Since his arrival in Mobile a decade ago, Scott Speck has assumed many roles: conductor, teacher, lecturer and face of the Mobile Symphony Orchestra. Each year he seems eager to take on new challenges and responsibilities, and that is certainly the case as he and the MSO enter the 2010-2011 season. Speck recently added another line to his resumé when he was named music director of the Joffrey Ballet in Chicago. He will lead the Chicago Sinfonietta for each Joffrey performance during the company’s 2010-2011 “Stars” season. Speck was guest conductor during the Joffrey’s 2009-2010 season for the productions of “Othello” in the fall and “Cinderella” last winter.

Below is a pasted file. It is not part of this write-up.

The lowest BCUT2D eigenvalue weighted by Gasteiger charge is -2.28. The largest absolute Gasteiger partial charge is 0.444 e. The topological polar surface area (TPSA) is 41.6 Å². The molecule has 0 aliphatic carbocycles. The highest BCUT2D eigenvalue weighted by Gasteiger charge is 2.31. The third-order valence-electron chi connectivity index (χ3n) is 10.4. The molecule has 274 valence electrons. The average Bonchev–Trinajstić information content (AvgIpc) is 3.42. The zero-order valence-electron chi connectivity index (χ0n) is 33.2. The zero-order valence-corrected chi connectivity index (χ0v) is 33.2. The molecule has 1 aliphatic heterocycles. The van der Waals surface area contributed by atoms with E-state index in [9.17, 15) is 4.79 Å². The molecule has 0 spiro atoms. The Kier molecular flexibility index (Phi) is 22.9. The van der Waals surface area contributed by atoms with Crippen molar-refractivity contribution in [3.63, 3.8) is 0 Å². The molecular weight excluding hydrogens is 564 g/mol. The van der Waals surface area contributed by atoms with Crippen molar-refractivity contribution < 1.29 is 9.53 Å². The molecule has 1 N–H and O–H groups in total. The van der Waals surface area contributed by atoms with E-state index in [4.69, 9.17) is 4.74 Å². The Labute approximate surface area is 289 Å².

His first performance in his new role will be the upcoming “All Stars” program Oct. 13-24 at the Auditorium Theatre of Roosevelt University, according to a Joffrey news release. ArtBeat caught up with Speck via e-mail in Stockholm, Sweden, where he was conducting a concert of the chamber orchestra Musica Vitae with former MSO soloist Per Tengstrand. That program included Saint-Saens’ “Carnival of the Animals” — with Tengstrand’s wife and fellow pianist, Shan San Sun — along with Tchaikovsky’s Serenade for Strings and Vivaldi’s “Four Seasons” with David Chan, concertmaster of the Metropolitan Opera. “My entire conducting life has embraced a marvelous cross-pollination between the symphonic and ballet worlds,” Speck says. “Some members of our audience might remember that Philip Glass’s ‘Funeral of Akhnaten’ was the first piece I ever conducted in Mobile, during my music director audition concert; this was a piece I learned while working with the San Francisco Ballet over a decade ago. “Over the past year it’s been a pleasure to conduct several productions for the Joffrey Ballet in Chicago. What a stunning ensemble — they combine the best of classical dance technique with a really modern, individualistic sensibility. They don’t look like any other company I’ve ever seen. “I’ve known and respected the Joffrey’s artistic director, Ashley Wheater, since 1998 when both of us worked in San Francisco. It’s a thrill and an honor to have been appointed music director beginning with the current season.” Wheater has collaborated with Speck for many years, according to the news release. “I called on him last year to conduct the very complex score for Elliot Goldenthal’s ‘Othello,’ and both dancers and orchestra were extremely grateful for his involvement,” Wheater says.